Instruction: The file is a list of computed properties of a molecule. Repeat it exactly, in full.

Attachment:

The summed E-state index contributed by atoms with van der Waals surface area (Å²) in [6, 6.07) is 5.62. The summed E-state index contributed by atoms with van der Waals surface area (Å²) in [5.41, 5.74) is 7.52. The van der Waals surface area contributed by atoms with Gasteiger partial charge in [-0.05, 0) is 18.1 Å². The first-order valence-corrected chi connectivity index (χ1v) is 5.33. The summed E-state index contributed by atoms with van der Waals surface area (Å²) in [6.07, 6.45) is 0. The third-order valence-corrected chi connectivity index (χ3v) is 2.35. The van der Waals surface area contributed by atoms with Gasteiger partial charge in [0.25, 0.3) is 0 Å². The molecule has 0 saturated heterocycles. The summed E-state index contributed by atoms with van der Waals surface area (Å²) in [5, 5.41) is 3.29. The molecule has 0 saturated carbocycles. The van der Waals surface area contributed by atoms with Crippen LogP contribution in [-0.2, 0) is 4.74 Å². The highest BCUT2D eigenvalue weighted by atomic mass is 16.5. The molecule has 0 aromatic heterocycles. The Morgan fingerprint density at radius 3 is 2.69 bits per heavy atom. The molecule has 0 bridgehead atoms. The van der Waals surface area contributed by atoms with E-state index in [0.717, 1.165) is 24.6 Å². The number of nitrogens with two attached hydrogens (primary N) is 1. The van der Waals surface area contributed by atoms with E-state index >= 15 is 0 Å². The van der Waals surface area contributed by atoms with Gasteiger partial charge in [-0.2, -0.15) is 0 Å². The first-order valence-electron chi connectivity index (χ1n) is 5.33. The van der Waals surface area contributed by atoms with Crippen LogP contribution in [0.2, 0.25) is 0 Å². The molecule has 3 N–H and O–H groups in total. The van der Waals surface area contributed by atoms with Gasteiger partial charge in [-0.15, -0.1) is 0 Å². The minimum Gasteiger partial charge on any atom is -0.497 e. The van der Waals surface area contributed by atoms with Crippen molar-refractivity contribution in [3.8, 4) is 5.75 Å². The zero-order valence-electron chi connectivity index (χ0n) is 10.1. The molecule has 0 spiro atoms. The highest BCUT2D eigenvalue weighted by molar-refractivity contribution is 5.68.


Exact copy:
The summed E-state index contributed by atoms with van der Waals surface area (Å²) in [6, 6.07) is 5.62. The summed E-state index contributed by atoms with van der Waals surface area (Å²) in [5.41, 5.74) is 7.52. The van der Waals surface area contributed by atoms with Gasteiger partial charge in [-0.05, 0) is 18.1 Å². The first-order valence-corrected chi connectivity index (χ1v) is 5.33. The summed E-state index contributed by atoms with van der Waals surface area (Å²) in [6.07, 6.45) is 0. The third-order valence-corrected chi connectivity index (χ3v) is 2.35. The van der Waals surface area contributed by atoms with Gasteiger partial charge in [0.25, 0.3) is 0 Å². The molecule has 0 saturated heterocycles. The summed E-state index contributed by atoms with van der Waals surface area (Å²) in [5, 5.41) is 3.29. The molecule has 0 saturated carbocycles. The van der Waals surface area contributed by atoms with Crippen LogP contribution in [-0.2, 0) is 4.74 Å². The highest BCUT2D eigenvalue weighted by atomic mass is 16.5. The molecule has 0 aromatic heterocycles. The Morgan fingerprint density at radius 3 is 2.69 bits per heavy atom. The molecule has 0 bridgehead atoms. The van der Waals surface area contributed by atoms with E-state index in [0.717, 1.165) is 24.6 Å². The number of nitrogens with two attached hydrogens (primary N) is 1. The van der Waals surface area contributed by atoms with E-state index >= 15 is 0 Å². The van der Waals surface area contributed by atoms with Gasteiger partial charge in [-0.2, -0.15) is 0 Å². The first-order valence-electron chi connectivity index (χ1n) is 5.33. The van der Waals surface area contributed by atoms with Crippen LogP contribution in [0.2, 0.25) is 0 Å². The molecule has 3 N–H and O–H groups in total. The van der Waals surface area contributed by atoms with Gasteiger partial charge in [-0.15, -0.1) is 0 Å². The minimum Gasteiger partial charge on any atom is -0.497 e. The van der Waals surface area contributed by atoms with Crippen molar-refractivity contribution in [3.8, 4) is 5.75 Å². The zero-order valence-electron chi connectivity index (χ0n) is 10.1. The molecule has 0 spiro atoms. The highest BCUT2D eigenvalue weighted by molar-refractivity contribution is 5.68.